The data stored in the RAM portion 24 will be read out to a destination the address of which is stored in the destination CAM portion 48 of the word. This is achieved by presenting a destination address such as destination D2 in time slot 3 on the destination address bus. This destintion address must be compared with all of the destination addresses stored in the destination CAM portion 48. The first step in accomplishing this is the application of the D C PRG signal to the destination bus interface logic 50, which causes all of the bit lines to be discharged to logic level 0 and the compare output lines 62 of each word to be precharged to a logic level 1, as indicated by D COMP OUT going to a logic level 1 during the first half of time slot 3 in FIG. 7. A COMP D signal is then applied to the destination bus interface logic 50 to initiate the compare operation during the second half of time slot 3. As a result of the compare operation, the D COMP OUT signal will either remain at a logic level 1 if a comparison is made or will drop to logic level 0 for the words in which there is no comparison. For the word in which a comparison is made the D COMP OUT logic level 1 signal will be applied to gate 134 along with a logic level 1 signal from NCH. These signals are held to the next clock pulse CLK during time slot 4 when gate 134 will provide a destination word line, D WL1, at a logic level 1 to word line 28, thereby enabling the RAM cells of the data RAM portion 24 for the addressed word. During this period, namely time slot 4, destination D2 is connected to the TDM data bus, as shown in FIG. 7, thereby completing the switching operation of data from a source having an address stored in a particular word to a destination having an address stored in the same word.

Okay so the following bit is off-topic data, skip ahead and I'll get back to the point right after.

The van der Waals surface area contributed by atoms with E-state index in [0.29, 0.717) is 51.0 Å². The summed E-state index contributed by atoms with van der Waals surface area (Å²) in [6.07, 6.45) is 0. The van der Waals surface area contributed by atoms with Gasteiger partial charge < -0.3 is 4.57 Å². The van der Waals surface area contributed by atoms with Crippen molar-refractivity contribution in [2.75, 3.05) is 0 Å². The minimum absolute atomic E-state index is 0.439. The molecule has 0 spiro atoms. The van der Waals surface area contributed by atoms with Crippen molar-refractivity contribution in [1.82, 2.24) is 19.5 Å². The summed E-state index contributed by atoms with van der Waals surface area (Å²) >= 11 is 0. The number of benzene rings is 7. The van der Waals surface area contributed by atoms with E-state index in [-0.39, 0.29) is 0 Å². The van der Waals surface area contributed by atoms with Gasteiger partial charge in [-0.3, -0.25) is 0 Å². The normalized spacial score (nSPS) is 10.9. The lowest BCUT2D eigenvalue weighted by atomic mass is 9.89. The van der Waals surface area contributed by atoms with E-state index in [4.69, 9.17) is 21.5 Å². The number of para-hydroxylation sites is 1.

It should be noted that it is possible to have a source address and no destination address thereby storing information for later use. In certain cases permanent data could be stored in a word with the data being read out to a destination address while the word has no source address.